Take the 2-minute tour ×
Parenting Stack Exchange is a question and answer site for parents, grandparents, nannies and others with a parenting role. It's 100% free, no registration required.

We've just moved to Germany from London.

Our 4 years old son, who loved going to the kindergarten in London, seems to have a lot of trouble settling in to the German kindergarten.

Language is not an issue, and he is fluent in German.

We've just received a letter from a Waldorf kindergarten that they would accept him, but we are afraid that if we decide to switch him, it could be stressful for him again.

Is it worth it?

Why would you strongly recommend the switch?

If it helps, our boy is very active, with extra batteries attached :) He'd rather play football all day long than sit down and draw a picture.

Would Waldorf be a good fit for this type of kid?

share|improve this question
2  
Thanks for asking this question. I had never heard of a Waldorf school before today and I am so intrigued that I looked to find one locally, and to my surprise I found one! Remarkably, it's more affordable than the local YMCA preschool/kindergarten program and appears to be much higher quality (they teach string instruments!) I'm scheduling a tour next week. –  Jax Jul 12 at 15:38

2 Answers 2

I'm not sure anyone other than you could really say what your son specifically would be a good fit for, but Waldorf (and similarly at this stage, Montessori) schools are likely a good fit for an active child, as they encourage that activity and the learning that comes from it. I'll leave out the discussion of the benefits/drawbacks of Waldorf in general and the other issues some people have with the teaching method, as it seems off topic for this question - but if you haven't researched Waldorf thoroughly, you should; some people love it, some people have significant issues with elements of it.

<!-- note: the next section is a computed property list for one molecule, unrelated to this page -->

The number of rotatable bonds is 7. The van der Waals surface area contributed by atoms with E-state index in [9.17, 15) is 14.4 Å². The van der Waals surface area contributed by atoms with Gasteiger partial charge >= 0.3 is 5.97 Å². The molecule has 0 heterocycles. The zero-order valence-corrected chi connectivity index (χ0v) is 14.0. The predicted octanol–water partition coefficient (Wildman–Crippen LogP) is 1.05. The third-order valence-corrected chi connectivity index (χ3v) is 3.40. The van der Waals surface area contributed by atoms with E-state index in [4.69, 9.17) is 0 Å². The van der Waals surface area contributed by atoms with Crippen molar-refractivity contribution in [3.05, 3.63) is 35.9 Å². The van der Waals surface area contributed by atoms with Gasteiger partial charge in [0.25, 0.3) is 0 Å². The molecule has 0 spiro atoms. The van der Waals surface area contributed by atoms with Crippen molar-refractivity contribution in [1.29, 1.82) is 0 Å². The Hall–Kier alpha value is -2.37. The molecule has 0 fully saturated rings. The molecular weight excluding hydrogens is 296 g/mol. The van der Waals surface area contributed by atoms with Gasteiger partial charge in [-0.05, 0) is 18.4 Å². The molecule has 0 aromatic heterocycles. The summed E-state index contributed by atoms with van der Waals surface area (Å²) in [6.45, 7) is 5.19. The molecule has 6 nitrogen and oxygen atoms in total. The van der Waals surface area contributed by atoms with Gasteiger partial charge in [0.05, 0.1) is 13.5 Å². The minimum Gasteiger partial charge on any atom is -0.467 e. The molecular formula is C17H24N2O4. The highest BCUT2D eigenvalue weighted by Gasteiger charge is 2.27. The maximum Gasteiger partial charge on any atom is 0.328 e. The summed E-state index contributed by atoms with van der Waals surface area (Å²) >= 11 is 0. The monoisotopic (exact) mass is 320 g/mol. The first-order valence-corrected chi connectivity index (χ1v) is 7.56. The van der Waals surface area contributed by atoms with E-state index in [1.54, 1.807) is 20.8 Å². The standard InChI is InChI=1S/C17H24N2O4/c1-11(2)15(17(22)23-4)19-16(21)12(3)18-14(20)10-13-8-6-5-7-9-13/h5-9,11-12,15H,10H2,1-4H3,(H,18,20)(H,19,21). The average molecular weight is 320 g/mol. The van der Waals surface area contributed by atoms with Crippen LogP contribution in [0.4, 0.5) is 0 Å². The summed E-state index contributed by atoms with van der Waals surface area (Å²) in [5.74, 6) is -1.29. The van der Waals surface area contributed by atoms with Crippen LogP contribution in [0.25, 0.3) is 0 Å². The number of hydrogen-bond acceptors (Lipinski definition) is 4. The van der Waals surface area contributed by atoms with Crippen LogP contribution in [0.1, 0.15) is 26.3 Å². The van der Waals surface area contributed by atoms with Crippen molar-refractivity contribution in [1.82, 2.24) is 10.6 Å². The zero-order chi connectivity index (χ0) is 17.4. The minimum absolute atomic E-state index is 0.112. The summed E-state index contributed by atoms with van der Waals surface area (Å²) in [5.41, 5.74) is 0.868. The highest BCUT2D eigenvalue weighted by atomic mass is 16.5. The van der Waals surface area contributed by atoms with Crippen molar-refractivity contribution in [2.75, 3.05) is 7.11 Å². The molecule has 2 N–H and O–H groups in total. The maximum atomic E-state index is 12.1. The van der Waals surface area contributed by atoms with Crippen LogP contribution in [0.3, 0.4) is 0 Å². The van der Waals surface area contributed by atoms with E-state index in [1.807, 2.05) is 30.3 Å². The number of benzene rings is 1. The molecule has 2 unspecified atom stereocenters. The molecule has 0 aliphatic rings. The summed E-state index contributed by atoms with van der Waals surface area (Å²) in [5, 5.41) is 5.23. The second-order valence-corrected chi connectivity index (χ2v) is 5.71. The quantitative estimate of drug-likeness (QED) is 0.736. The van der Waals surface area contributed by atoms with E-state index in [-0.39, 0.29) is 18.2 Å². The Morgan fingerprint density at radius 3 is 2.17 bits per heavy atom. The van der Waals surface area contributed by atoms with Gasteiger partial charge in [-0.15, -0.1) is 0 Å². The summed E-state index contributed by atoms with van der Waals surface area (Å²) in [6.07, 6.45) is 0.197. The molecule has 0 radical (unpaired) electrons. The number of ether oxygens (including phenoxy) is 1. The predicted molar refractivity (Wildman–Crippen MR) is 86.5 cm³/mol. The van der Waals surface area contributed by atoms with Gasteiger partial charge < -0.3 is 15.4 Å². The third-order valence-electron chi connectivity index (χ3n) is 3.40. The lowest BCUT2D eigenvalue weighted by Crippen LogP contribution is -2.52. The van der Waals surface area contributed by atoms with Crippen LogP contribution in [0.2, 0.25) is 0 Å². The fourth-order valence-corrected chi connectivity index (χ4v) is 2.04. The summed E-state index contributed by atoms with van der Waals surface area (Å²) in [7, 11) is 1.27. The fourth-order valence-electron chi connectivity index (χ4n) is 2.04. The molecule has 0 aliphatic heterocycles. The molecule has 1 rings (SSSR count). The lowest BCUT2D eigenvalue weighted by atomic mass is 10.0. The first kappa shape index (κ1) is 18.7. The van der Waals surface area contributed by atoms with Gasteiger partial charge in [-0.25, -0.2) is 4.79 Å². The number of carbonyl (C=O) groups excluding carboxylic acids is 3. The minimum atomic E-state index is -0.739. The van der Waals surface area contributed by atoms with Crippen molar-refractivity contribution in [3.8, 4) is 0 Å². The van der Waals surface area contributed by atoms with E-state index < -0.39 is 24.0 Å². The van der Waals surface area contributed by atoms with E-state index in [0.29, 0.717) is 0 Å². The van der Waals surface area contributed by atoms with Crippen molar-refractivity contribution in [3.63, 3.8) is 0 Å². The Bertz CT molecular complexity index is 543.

I wouldn't be too concerned about stress from adjustment. Kids get better at adjusting the more they do it (up to a point!), and an adjustment at this point (fairly early on, from how you describe it) shouldn't be too much of a problem for him in the long term. I would suggest involving him in the discussion, if you can; consider taking him to the school on a 'visit' for an hour or two, if the school will allow it, and asking him if he likes it. At 4 he probably can't fully form or express a complete opinion, but you may be able to get some signals at least.

share|improve this answer
1  
It's hard to disagree with your answer in general. We asked him actually and he said he doesn't want to go to switch, but like you suggested at this age some decisions have to be made for him. Also you are right I haven't researched Waldorf thoroughly and don't have friends with experience. Hence my question here. I understand it's could be very subjective but I would love to hear from people what they loved and hated the most about Waldorf. –  Liutauras Jul 11 at 17:09

In my experience, while certain pedagogical ideas appeal to me more than others, the personality of those who implement them is at least as important as the underlying ideas. I learned most about a kindergarten by just walking up to their garden's fence on a sunny afternoon and watching the caretakers interact with the children. Do that at both kindergartens and then ask yourself: Which people would you rather entrust your child with?

As to your specific situation: If your son has a hard time settling in, you should try to find out if there's something specific that's hindering the process of adjusting. Maybe he doesn't get along with one the caretakers? Maybe there's a kid he doesn't like? Maybe he could switch to another group? Or is it just that it's a new and strange surrounding?

share|improve this answer
    
Most kindergartens where we live allowed parents to actually visit and sit in on a lesson for 1 hr or so as well. –  user3143 Aug 13 at 19:25
    
@user Same here. (At least it used to be, when we were looking.) However, IME, you learn more when those taking care of the kids feel unwatched. –  sbi Aug 13 at 19:45
    
true. I didn't mean to imply that sit-in should be a substitute. You should also try to talk to parents as the leave or drop kids off –  user3143 Aug 13 at 20:00
1  
@user The latter is indeed good advice. That's how I did (not) pick a school for one of my kids: The parents I talked to in front of the school weren't overly eager to praise the school their kids went to. All alarms went off there. –  sbi Aug 13 at 20:04

Your Answer

 
discard

By posting your answer, you agree to the privacy policy and terms of service.

Not the answer you're looking for? Browse other questions tagged or ask your own question.